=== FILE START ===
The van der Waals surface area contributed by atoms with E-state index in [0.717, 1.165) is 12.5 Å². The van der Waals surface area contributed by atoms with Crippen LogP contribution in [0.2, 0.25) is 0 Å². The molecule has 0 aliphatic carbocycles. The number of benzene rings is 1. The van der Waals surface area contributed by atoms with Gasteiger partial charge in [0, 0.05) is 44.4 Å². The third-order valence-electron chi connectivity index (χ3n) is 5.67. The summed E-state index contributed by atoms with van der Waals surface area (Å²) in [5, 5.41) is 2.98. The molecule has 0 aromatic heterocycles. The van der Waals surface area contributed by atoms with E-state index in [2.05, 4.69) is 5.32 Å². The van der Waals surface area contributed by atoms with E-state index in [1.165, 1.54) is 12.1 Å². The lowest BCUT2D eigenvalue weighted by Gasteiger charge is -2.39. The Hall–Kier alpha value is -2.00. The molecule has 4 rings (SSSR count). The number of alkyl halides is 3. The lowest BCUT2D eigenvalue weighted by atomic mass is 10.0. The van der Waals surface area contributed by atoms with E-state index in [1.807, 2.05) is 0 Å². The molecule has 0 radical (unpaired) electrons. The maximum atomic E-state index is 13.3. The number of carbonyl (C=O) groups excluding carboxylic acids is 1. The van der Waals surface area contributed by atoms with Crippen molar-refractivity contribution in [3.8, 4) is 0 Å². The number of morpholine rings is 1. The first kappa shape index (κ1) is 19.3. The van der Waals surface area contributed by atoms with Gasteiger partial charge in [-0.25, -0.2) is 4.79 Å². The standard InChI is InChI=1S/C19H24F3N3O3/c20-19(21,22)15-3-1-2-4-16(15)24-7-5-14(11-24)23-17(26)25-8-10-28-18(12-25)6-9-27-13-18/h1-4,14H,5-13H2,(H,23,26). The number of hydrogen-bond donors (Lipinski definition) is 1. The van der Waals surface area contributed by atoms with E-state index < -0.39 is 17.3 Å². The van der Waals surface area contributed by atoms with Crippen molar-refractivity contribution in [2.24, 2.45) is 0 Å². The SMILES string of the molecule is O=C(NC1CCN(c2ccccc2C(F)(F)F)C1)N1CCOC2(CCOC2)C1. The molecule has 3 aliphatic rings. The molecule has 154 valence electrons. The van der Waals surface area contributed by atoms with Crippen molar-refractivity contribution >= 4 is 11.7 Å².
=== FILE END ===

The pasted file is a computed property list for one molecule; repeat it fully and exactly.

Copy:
The van der Waals surface area contributed by atoms with E-state index in [0.717, 1.165) is 12.5 Å². The van der Waals surface area contributed by atoms with Crippen LogP contribution in [0.2, 0.25) is 0 Å². The molecule has 0 aliphatic carbocycles. The number of benzene rings is 1. The van der Waals surface area contributed by atoms with Gasteiger partial charge in [0, 0.05) is 44.4 Å². The third-order valence-electron chi connectivity index (χ3n) is 5.67. The summed E-state index contributed by atoms with van der Waals surface area (Å²) in [5, 5.41) is 2.98. The molecule has 0 aromatic heterocycles. The van der Waals surface area contributed by atoms with E-state index in [2.05, 4.69) is 5.32 Å². The van der Waals surface area contributed by atoms with E-state index in [1.165, 1.54) is 12.1 Å². The lowest BCUT2D eigenvalue weighted by Gasteiger charge is -2.39. The Hall–Kier alpha value is -2.00. The molecule has 4 rings (SSSR count). The number of alkyl halides is 3. The lowest BCUT2D eigenvalue weighted by atomic mass is 10.0. The van der Waals surface area contributed by atoms with E-state index in [1.807, 2.05) is 0 Å². The molecule has 0 radical (unpaired) electrons. The maximum atomic E-state index is 13.3. The number of carbonyl (C=O) groups excluding carboxylic acids is 1. The van der Waals surface area contributed by atoms with Crippen molar-refractivity contribution in [3.8, 4) is 0 Å². The number of morpholine rings is 1. The first kappa shape index (κ1) is 19.3. The van der Waals surface area contributed by atoms with Gasteiger partial charge in [-0.25, -0.2) is 4.79 Å². The standard InChI is InChI=1S/C19H24F3N3O3/c20-19(21,22)15-3-1-2-4-16(15)24-7-5-14(11-24)23-17(26)25-8-10-28-18(12-25)6-9-27-13-18/h1-4,14H,5-13H2,(H,23,26). The number of hydrogen-bond donors (Lipinski definition) is 1. The van der Waals surface area contributed by atoms with E-state index < -0.39 is 17.3 Å². The van der Waals surface area contributed by atoms with Crippen molar-refractivity contribution in [2.24, 2.45) is 0 Å². The SMILES string of the molecule is O=C(NC1CCN(c2ccccc2C(F)(F)F)C1)N1CCOC2(CCOC2)C1. The molecule has 3 aliphatic rings. The molecule has 154 valence electrons. The van der Waals surface area contributed by atoms with Crippen molar-refractivity contribution >= 4 is 11.7 Å².